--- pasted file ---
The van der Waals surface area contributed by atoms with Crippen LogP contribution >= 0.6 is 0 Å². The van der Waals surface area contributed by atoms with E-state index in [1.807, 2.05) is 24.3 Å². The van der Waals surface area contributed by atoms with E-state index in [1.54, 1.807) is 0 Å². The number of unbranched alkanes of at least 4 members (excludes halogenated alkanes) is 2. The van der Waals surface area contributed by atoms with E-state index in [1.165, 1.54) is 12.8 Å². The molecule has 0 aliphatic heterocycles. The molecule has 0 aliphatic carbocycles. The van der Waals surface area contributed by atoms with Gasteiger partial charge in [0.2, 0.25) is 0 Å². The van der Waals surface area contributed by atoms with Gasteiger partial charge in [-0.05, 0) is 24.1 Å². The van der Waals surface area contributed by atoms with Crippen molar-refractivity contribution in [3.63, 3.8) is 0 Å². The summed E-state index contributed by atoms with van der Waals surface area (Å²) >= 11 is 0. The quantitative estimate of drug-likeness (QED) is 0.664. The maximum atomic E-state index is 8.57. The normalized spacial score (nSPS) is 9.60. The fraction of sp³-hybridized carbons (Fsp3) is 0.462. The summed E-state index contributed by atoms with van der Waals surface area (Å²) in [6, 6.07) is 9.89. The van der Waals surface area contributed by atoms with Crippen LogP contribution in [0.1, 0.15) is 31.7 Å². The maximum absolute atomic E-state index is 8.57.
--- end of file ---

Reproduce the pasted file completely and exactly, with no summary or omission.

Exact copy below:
The van der Waals surface area contributed by atoms with Crippen LogP contribution >= 0.6 is 0 Å². The van der Waals surface area contributed by atoms with E-state index in [1.807, 2.05) is 24.3 Å². The van der Waals surface area contributed by atoms with E-state index in [1.54, 1.807) is 0 Å². The number of unbranched alkanes of at least 4 members (excludes halogenated alkanes) is 2. The van der Waals surface area contributed by atoms with E-state index in [1.165, 1.54) is 12.8 Å². The molecule has 0 aliphatic heterocycles. The molecule has 0 aliphatic carbocycles. The van der Waals surface area contributed by atoms with Gasteiger partial charge in [0.2, 0.25) is 0 Å². The van der Waals surface area contributed by atoms with Gasteiger partial charge in [-0.05, 0) is 24.1 Å². The van der Waals surface area contributed by atoms with Crippen molar-refractivity contribution in [3.63, 3.8) is 0 Å². The summed E-state index contributed by atoms with van der Waals surface area (Å²) >= 11 is 0. The quantitative estimate of drug-likeness (QED) is 0.664. The maximum atomic E-state index is 8.57. The normalized spacial score (nSPS) is 9.60. The fraction of sp³-hybridized carbons (Fsp3) is 0.462. The summed E-state index contributed by atoms with van der Waals surface area (Å²) in [6, 6.07) is 9.89. The van der Waals surface area contributed by atoms with Crippen LogP contribution in [0.1, 0.15) is 31.7 Å². The maximum absolute atomic E-state index is 8.57.